You bend to shuffle flowers in vases for the dead
Your mouth now filled with ash
You try to remember
How you could ever manage with such shiny things
turn your gaze
(whisper something)
and      (inexplicably blissful)
get carried away by the rhythm of decay
for you cannot dance to this static beat.


Case Study IV
(All the House of Israel or The Redintegration)

“Behold, I will cause breath to enter you,
and you shall live. And I will lay sinews upon you,
and will cause flesh to come upon you,
and cover you with skin, and put breath in you,
and you shall live…”
(Ez. 37: 5-6)


Look how they hurry to take flesh
these bones


(the rumble, the sound of human cry in the air multiplies)

and spirit


majestic dancers
how they glide from one word to the other
slicing the atmosphere in their wake
-the air churning amid these bones like dissonant flutes-
dry bones with no hope
now overflowing with body

or the desire


desire for a body and its spirit


There were many
many uncertain souls twisted around at their root
(the voice is there)
(the afternoon light upon the valley is there)
(the idiom refined upon it)

seeking history
the freedom that they bargain again-
having erred, again
having arrived, again

(where) nothing is deemed to be either “possible” or “impossible.”

a valley in motion
(a valley writhing in infinite motion)
and the voice raining down upon them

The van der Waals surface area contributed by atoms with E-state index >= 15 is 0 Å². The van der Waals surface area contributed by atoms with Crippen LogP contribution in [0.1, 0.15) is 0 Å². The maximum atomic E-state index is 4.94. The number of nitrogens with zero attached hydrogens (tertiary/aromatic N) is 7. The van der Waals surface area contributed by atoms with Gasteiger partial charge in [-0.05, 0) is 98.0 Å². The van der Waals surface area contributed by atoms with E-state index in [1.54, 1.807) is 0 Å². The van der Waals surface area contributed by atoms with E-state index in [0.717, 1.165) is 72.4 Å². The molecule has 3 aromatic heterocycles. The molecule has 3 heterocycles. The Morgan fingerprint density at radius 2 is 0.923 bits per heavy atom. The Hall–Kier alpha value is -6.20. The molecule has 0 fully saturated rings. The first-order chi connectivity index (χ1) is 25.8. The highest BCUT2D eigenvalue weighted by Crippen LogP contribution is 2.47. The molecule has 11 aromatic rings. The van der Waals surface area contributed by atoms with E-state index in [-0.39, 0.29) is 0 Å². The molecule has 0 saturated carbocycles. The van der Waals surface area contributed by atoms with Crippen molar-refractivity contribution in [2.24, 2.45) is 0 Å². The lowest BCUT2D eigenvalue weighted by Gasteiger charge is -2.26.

-as somehow from where; high-
marking the process of incarnation
summing up its mechanism
 -each bone now has its breath-
turning this human armour
into something-other-than-human
(dry bones with no hope)


one by one the coatings decay
shooting flesh
light pools in the joints
tightly-sewn the leather tunics are taking shape


and spirit
and the spirit
in the name of god and truth and history

and the spirit
in the name of god and truth and history
now enters


and the alphabet
now enters


the dust of these seconds

(the rumble, the sound of human cry in the air multiplies)


until the sound of these seconds

make from this old backbone something new.

Translator's Note

In the Autumn 2013 Issue of The Poetry Review, A.E. Stallings remarked that Kotoula belongs to the younger generation of Greek poets born after the Greek military Junta. She then remarks that ''Kotoula subtly and masterfully transforms …private demons into a public resonance."

Throughout the poems in this collection, the poet employs an array of vehicles and forms—ranging from the lyrical, the elegiac, and the ars poetica—to lament the current socio-economic crisis in Greece, to hearken back to the ancient times when Greek society was thriving, and to envision a spiritually brighter future.